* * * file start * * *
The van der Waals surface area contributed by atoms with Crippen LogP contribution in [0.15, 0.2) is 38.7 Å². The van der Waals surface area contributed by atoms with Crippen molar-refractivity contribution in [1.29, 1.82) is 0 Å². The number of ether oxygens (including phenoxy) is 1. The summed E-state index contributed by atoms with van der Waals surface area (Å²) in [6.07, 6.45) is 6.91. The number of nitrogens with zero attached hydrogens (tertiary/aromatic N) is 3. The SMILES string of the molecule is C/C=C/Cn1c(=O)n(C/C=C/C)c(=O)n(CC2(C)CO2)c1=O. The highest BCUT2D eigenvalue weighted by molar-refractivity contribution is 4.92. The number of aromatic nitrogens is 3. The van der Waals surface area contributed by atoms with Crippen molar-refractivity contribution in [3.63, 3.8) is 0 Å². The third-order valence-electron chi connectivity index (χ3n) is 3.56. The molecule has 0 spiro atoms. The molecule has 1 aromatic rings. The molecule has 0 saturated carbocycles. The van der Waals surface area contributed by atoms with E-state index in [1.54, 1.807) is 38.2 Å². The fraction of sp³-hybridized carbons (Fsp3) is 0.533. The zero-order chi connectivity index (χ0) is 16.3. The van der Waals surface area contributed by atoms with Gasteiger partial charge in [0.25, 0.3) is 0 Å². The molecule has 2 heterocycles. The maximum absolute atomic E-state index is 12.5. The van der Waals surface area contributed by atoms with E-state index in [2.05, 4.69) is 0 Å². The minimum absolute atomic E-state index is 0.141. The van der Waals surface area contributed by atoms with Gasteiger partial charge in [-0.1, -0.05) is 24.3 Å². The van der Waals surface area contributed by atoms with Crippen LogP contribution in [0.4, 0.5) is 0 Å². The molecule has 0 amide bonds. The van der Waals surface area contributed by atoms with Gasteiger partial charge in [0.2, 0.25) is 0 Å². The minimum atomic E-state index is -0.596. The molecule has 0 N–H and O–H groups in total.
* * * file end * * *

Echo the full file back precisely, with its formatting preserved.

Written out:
The van der Waals surface area contributed by atoms with Crippen LogP contribution in [0.15, 0.2) is 38.7 Å². The van der Waals surface area contributed by atoms with Crippen molar-refractivity contribution in [1.29, 1.82) is 0 Å². The number of ether oxygens (including phenoxy) is 1. The summed E-state index contributed by atoms with van der Waals surface area (Å²) in [6.07, 6.45) is 6.91. The number of nitrogens with zero attached hydrogens (tertiary/aromatic N) is 3. The SMILES string of the molecule is C/C=C/Cn1c(=O)n(C/C=C/C)c(=O)n(CC2(C)CO2)c1=O. The highest BCUT2D eigenvalue weighted by molar-refractivity contribution is 4.92. The number of aromatic nitrogens is 3. The van der Waals surface area contributed by atoms with Crippen molar-refractivity contribution in [3.63, 3.8) is 0 Å². The third-order valence-electron chi connectivity index (χ3n) is 3.56. The molecule has 0 spiro atoms. The molecule has 1 aromatic rings. The molecule has 0 saturated carbocycles. The van der Waals surface area contributed by atoms with E-state index in [1.54, 1.807) is 38.2 Å². The fraction of sp³-hybridized carbons (Fsp3) is 0.533. The zero-order chi connectivity index (χ0) is 16.3. The van der Waals surface area contributed by atoms with Gasteiger partial charge in [0.25, 0.3) is 0 Å². The molecule has 2 heterocycles. The maximum absolute atomic E-state index is 12.5. The van der Waals surface area contributed by atoms with E-state index in [2.05, 4.69) is 0 Å². The minimum absolute atomic E-state index is 0.141. The van der Waals surface area contributed by atoms with Gasteiger partial charge in [-0.1, -0.05) is 24.3 Å². The van der Waals surface area contributed by atoms with Crippen LogP contribution in [0.4, 0.5) is 0 Å². The molecule has 0 amide bonds. The van der Waals surface area contributed by atoms with Gasteiger partial charge in [0.2, 0.25) is 0 Å². The minimum atomic E-state index is -0.596. The molecule has 0 N–H and O–H groups in total.